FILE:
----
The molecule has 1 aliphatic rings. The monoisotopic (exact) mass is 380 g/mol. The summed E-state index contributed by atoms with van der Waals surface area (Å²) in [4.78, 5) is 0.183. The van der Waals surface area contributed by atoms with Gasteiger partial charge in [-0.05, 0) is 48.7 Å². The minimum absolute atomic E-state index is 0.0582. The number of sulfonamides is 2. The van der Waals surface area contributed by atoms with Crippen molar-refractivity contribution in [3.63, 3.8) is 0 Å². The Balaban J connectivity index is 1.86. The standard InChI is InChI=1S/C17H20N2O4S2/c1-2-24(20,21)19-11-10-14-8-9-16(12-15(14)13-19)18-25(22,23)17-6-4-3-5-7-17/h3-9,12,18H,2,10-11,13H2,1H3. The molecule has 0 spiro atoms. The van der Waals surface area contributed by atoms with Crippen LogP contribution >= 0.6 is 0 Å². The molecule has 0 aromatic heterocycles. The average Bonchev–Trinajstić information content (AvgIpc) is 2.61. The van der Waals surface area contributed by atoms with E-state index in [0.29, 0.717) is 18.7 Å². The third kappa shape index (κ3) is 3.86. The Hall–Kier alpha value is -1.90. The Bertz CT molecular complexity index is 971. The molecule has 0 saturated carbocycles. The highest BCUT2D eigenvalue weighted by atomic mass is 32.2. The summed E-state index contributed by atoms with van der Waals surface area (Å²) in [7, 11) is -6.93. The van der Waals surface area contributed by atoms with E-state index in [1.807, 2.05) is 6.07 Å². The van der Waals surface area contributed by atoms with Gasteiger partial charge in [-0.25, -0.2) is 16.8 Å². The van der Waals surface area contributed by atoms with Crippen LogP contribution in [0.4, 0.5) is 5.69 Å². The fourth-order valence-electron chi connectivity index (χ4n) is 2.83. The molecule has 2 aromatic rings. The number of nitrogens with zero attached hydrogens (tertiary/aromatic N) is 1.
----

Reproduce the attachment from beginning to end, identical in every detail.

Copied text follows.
The molecule has 1 aliphatic rings. The monoisotopic (exact) mass is 380 g/mol. The summed E-state index contributed by atoms with van der Waals surface area (Å²) in [4.78, 5) is 0.183. The van der Waals surface area contributed by atoms with Gasteiger partial charge in [-0.05, 0) is 48.7 Å². The minimum absolute atomic E-state index is 0.0582. The number of sulfonamides is 2. The van der Waals surface area contributed by atoms with Crippen molar-refractivity contribution in [3.63, 3.8) is 0 Å². The Balaban J connectivity index is 1.86. The standard InChI is InChI=1S/C17H20N2O4S2/c1-2-24(20,21)19-11-10-14-8-9-16(12-15(14)13-19)18-25(22,23)17-6-4-3-5-7-17/h3-9,12,18H,2,10-11,13H2,1H3. The molecule has 0 spiro atoms. The van der Waals surface area contributed by atoms with Crippen LogP contribution >= 0.6 is 0 Å². The molecule has 0 aromatic heterocycles. The average Bonchev–Trinajstić information content (AvgIpc) is 2.61. The van der Waals surface area contributed by atoms with E-state index in [0.29, 0.717) is 18.7 Å². The third kappa shape index (κ3) is 3.86. The Hall–Kier alpha value is -1.90. The Bertz CT molecular complexity index is 971. The molecule has 0 saturated carbocycles. The highest BCUT2D eigenvalue weighted by atomic mass is 32.2. The summed E-state index contributed by atoms with van der Waals surface area (Å²) in [7, 11) is -6.93. The van der Waals surface area contributed by atoms with E-state index in [1.807, 2.05) is 6.07 Å². The van der Waals surface area contributed by atoms with Gasteiger partial charge in [-0.25, -0.2) is 16.8 Å². The van der Waals surface area contributed by atoms with Crippen LogP contribution in [0.4, 0.5) is 5.69 Å². The fourth-order valence-electron chi connectivity index (χ4n) is 2.83. The molecule has 2 aromatic rings. The number of nitrogens with zero attached hydrogens (tertiary/aromatic N) is 1.